To those of you who have not yet heard of Britain First, there are three key things which essentially summarise the fledgling far-right political party: they’re becoming immensely popular on Facebook, they consider themselves supremely patriotic, and they really, really don’t like Muslims – but this is just the tip of the iceberg.
Before writing this article, I had heard of Britain First, who describe themselves as a “patriotic political party”, but I had always dismissed them as something of a fad, thinking their support would dwindle over time just as the BNP has over the last decade. I never realised just how dangerous and indoctrinating their extreme brand of Islamophobia was before I finally took a scan of their Facebook page.
What I found was nothing short of shocking: a slurry of hateful, offensive posts litter their timeline. Amid this, they sandwich a number of posts praising the British Armed Forces in what appears to be a thinly-veiled attempt to disguise their incisive racism as patriotism.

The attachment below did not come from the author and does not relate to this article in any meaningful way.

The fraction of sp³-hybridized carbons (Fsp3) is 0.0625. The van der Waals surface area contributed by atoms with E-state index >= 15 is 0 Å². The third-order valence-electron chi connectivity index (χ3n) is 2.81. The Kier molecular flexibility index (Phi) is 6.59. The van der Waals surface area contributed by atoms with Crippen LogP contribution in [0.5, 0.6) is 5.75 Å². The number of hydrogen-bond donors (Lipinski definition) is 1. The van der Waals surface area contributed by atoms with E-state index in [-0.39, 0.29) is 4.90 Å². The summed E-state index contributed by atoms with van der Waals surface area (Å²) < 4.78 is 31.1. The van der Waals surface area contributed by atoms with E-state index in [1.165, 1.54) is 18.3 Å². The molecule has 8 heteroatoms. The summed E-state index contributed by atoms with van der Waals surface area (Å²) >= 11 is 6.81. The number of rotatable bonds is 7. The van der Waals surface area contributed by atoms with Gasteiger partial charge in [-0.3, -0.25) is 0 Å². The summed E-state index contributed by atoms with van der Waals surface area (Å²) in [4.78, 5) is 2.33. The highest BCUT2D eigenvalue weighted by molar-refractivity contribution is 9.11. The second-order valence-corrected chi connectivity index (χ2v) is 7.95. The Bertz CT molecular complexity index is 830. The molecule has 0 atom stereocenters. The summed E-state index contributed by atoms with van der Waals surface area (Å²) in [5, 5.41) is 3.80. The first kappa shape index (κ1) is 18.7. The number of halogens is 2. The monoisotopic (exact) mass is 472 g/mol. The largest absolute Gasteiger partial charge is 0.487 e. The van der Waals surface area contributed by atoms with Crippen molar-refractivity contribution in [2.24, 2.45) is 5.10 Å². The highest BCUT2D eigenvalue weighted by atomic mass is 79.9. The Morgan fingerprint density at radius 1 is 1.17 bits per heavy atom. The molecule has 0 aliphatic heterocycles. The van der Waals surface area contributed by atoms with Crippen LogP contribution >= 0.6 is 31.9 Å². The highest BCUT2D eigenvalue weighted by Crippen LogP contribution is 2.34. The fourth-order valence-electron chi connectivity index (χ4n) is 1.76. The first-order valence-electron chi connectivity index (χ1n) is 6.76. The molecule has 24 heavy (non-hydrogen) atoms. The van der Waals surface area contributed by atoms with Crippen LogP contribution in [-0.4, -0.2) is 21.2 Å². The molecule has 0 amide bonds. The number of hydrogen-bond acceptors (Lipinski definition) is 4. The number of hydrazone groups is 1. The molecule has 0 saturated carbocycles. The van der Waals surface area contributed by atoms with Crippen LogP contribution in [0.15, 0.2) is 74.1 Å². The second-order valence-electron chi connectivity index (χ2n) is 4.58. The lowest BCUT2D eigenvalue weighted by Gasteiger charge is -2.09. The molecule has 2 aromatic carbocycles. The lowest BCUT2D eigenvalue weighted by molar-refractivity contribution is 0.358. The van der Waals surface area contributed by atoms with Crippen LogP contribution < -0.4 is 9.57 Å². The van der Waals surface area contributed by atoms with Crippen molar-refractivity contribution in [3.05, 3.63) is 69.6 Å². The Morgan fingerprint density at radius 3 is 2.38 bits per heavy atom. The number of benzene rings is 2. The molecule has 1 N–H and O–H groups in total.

a thinly-veiled attempt to disguise their incisive racism as patriotism
As I continued to scan through their deluge of hostile posts, I was shocked time and time again by the content: quotes from infamous racist and former Conservative MP Enoch Powell’s ‘Rivers of Blood’ speech, branding their political opposites (particularly Jeremy Corbyn) as “treacherous swine”, calling for Britain to close its doors to the Syrian refugees who they view as either benefit scroungers or Jihadis, seemingly depending on whatever day of the week it is.
There are even posts calling for supporters to join the “Britain First Armed Forces Division”. I do not even want to consider what the “division” concerns itself with, and one can only hope that it’s as hollow and pathetic as it sounds.
The group itself was set up in 2011 as an offshoot of the British National Party by Jim Dowson, a far-right activist and former leading figure in the BNP. However, even Dowson left the increasingly-fascist group in 2014 after members began taking part in what they dubbed as “mosque invasions” whereby groups of individuals “stormed” various mosques around the country, deliberately riling Muslim worshippers inside by inviting them to “reject the false prophet Muhammad” and handing out copies of the Bible.
Their ability to shock and surprise with their predominantly blind ignorance knows no bounds. Coupled with their “mosque invasions” are what they have dubbed “Christian Patrols”. One such patrol which took place in East London was recorded by Britain First and a video of it posted to their Facebook page.